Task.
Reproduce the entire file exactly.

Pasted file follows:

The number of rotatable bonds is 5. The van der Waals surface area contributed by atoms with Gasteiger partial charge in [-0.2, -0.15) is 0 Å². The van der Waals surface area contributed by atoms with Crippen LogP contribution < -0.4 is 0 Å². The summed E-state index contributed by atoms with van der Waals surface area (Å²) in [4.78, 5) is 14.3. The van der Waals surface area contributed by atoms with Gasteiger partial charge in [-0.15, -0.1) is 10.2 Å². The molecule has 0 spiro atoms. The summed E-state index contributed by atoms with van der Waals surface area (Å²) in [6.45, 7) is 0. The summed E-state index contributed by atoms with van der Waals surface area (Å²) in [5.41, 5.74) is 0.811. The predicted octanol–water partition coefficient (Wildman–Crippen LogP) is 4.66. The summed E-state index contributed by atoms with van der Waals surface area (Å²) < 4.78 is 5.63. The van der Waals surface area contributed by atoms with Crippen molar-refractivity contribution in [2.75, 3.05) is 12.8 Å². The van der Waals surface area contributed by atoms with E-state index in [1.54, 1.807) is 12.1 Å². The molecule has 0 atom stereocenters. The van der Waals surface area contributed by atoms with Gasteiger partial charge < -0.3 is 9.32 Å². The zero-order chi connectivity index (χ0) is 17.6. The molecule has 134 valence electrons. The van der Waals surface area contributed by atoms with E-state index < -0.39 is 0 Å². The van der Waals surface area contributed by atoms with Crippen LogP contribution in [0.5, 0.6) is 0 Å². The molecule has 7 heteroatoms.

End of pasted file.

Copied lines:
The number of rotatable bonds is 5. The van der Waals surface area contributed by atoms with Gasteiger partial charge in [-0.2, -0.15) is 0 Å². The van der Waals surface area contributed by atoms with Crippen LogP contribution < -0.4 is 0 Å². The summed E-state index contributed by atoms with van der Waals surface area (Å²) in [4.78, 5) is 14.3. The van der Waals surface area contributed by atoms with Gasteiger partial charge in [-0.15, -0.1) is 10.2 Å². The molecule has 0 spiro atoms. The summed E-state index contributed by atoms with van der Waals surface area (Å²) in [6.45, 7) is 0. The summed E-state index contributed by atoms with van der Waals surface area (Å²) in [5.41, 5.74) is 0.811. The predicted octanol–water partition coefficient (Wildman–Crippen LogP) is 4.66. The summed E-state index contributed by atoms with van der Waals surface area (Å²) < 4.78 is 5.63. The van der Waals surface area contributed by atoms with Crippen molar-refractivity contribution in [2.75, 3.05) is 12.8 Å². The van der Waals surface area contributed by atoms with E-state index in [1.54, 1.807) is 12.1 Å². The molecule has 0 atom stereocenters. The van der Waals surface area contributed by atoms with Gasteiger partial charge < -0.3 is 9.32 Å². The zero-order chi connectivity index (χ0) is 17.6. The molecule has 134 valence electrons. The van der Waals surface area contributed by atoms with E-state index < -0.39 is 0 Å². The van der Waals surface area contributed by atoms with Crippen LogP contribution in [0.5, 0.6) is 0 Å². The molecule has 7 heteroatoms.